from The Internationalist and International Institutions and Global Governance Program

The BRICS: Three Things to Know

Russian President Vladimir Putin gestures during a meeting ahead of the BRICS summit in Ufa, Russia, on July 8, 2015.

July 8, 2015

Russian President Vladimir Putin gestures during a meeting ahead of the BRICS summit in Ufa, Russia, on July 8, 2015.
Blog Post

More on:

Global Governance

Emerging Markets

This week, the leaders of Brazil, Russia, India, China, and South Africa will gather in the Russian city of Ufa for the seventh annual summit of the BRICS. The BRICS have come a long way since 2001, when Goldman Sachs analyst Jim O’Neill coined the term “BRIC” to describe the four most dynamic emerging economies of the new century. With South Africa’s addition in 2011, the BRICS became a symbol of the shifting global political landscape—one in which the BRICS seek power and influence commensurate with their growing economic weight.

Here are three things you need to know about the BRICS.

1. Diverse but Cooperative

The first is that the BRICS are economically and politically diverse. The BRICS account for roughly 30 percent of global GDP, but that number masks underlying differences among the five countries. China’s economy is the biggest, totaling more than the other four countries’ combined. South Africa sits at the bottom, last year accounting for just 2 percent of the BRICS’ collective GDP.

Source: International Monetary Fund, World Economic Outlook Database, April 2015
Source: International Monetary Fund, World Economic Outlook Database, April 2015

What’s more, the gap between China and the other four is growing. The IMF projects that the Chinese economy could reach $16 trillion by 2020, double that of the other four BRICS combined. In short, the BRICS are not rising in unison. China is clearly at the front of the pack.

Source: International Monetary Fund, World Economic Outlook Database, April 2015
Source: International Monetary Fund, World Economic Outlook Database, April 2015

The BRICS also diverge politically. Brazil, India, and South Africa are liberal democracies, while China and Russia are authoritarian. Though observers have argued that these differences would prevent the BRICS from cooperating, this hasn’t entirely been the case. For all their differences, the BRICS find common ground in the principles of sovereignty and nonintervention. That’s why they unanimously condemned NATO’s intervention in Libya for overstepping its humanitarian mandate, and why Brazil, India, and South Africa have rejected Western efforts to isolate and sanction Russia for its annexation of Crimea.

2. Financial Alternatives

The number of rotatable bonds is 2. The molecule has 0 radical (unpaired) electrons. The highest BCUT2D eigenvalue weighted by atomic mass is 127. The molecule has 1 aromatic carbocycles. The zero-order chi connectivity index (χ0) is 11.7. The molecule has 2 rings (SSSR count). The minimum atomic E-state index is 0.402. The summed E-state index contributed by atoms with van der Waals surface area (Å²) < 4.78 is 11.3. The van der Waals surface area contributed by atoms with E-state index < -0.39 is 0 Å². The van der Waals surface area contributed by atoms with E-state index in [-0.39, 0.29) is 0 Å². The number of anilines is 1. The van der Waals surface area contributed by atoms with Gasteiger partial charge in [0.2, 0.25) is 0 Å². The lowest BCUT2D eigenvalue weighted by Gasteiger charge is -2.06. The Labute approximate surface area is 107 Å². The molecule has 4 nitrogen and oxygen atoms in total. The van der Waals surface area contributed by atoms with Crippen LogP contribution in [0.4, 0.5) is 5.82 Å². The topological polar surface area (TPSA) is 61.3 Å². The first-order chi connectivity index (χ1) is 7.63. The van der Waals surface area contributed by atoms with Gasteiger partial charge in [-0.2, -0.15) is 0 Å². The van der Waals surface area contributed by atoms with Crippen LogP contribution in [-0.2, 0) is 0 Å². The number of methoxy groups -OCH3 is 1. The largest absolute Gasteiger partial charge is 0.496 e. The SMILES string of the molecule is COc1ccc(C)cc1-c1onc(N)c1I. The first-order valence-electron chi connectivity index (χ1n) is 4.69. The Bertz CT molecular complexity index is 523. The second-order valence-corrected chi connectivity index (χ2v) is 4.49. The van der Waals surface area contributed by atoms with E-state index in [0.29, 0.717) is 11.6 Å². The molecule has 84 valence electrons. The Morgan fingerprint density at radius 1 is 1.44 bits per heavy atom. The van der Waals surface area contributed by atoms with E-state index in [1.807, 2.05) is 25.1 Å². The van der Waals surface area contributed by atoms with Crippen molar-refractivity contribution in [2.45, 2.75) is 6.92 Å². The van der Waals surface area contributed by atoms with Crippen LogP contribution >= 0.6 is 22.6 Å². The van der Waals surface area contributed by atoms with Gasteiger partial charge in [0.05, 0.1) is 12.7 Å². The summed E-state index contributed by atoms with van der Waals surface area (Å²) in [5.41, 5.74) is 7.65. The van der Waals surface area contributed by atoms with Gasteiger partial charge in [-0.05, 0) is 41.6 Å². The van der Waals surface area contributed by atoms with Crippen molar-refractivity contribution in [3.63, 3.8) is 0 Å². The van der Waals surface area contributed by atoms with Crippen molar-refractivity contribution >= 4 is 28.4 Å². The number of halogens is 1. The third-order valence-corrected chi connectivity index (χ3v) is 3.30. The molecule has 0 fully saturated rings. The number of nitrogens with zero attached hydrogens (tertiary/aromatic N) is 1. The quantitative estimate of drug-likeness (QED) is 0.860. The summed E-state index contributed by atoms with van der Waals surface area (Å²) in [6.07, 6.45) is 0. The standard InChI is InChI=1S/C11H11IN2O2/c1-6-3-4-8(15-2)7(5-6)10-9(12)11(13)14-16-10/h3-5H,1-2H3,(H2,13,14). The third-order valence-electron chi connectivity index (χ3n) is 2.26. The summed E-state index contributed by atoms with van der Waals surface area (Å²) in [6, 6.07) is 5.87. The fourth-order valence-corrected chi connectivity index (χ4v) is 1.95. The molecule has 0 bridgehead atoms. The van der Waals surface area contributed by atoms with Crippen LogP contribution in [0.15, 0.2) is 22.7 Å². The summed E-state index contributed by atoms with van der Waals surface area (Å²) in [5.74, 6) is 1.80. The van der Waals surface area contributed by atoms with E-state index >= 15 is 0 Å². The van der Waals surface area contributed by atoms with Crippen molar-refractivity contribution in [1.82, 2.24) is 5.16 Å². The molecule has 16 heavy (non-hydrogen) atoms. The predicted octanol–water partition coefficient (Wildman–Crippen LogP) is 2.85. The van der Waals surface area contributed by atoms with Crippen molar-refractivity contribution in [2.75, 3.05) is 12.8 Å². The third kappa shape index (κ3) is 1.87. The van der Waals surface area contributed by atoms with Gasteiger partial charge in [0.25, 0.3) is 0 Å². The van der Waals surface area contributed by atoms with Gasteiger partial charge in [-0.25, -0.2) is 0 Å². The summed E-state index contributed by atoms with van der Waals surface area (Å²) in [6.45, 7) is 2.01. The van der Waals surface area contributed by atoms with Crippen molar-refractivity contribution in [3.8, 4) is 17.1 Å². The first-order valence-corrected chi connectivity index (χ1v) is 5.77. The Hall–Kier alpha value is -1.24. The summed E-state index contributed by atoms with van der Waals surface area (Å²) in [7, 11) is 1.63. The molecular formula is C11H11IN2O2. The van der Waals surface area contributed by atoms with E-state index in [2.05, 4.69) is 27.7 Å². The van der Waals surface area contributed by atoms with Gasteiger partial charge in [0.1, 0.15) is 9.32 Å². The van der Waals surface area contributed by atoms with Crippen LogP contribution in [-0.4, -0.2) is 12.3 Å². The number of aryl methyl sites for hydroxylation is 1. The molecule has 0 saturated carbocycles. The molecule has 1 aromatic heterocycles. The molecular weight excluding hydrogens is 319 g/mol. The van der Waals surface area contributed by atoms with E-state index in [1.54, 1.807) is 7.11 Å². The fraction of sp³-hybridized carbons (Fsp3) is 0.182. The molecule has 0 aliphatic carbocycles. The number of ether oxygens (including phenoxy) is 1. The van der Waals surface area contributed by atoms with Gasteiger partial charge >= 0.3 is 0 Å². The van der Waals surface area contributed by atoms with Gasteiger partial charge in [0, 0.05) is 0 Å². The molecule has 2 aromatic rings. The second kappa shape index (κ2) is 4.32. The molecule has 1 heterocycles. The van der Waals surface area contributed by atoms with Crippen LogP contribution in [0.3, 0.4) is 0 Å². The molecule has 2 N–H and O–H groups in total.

The second thing to know is that the BRICS have begun building new multilateral institutions, marking a departure from their informal roots. By the end of this year, the BRICS will launch the New Development Bank—a $50 billion lending platform to finance infrastructure projects in the developing world. The BRICS are also creating a $100 billion Contingency Reserve Arrangement to cushion their economies from global financial pressures. It’s no secret that the BRICS launched these initiatives out of frustration with the Bretton Woods institutions, where developing countries remain underrepresented. Due to inaction by the U.S. Congress, the International Monetary Fund has failed to implement reforms that would grant developing countries voting shares matching their economic size. But with IMF reform nowhere in sight, new BRICS organizations offer an attractive alternative to U.S.-led institutions.

3. Inclusive Multilateralism

The third thing to know is that the BRICS aren’t the only ones seeking to shape the emerging world order. Mexico, Indonesia, South Korea, Turkey, and others are eager to play a more prominent role in global governance. China is extending its influence through other channels as well, such as the New Silk Road initiative and the Asian Infrastructure Investment Bank (AIIB), which have overshadowed the BRICS bank. Although UN and IMF reform may be stalled, recent years have seen the proliferation of new, more inclusive multilateral arrangements that offer rising powers a seat at the table. From the Group of Twenty (G20) to the Nuclear Security Summit process, the BRICS are central members of the international institutions driving global cooperation today.

More on:

Global Governance

Emerging Markets

Up
Close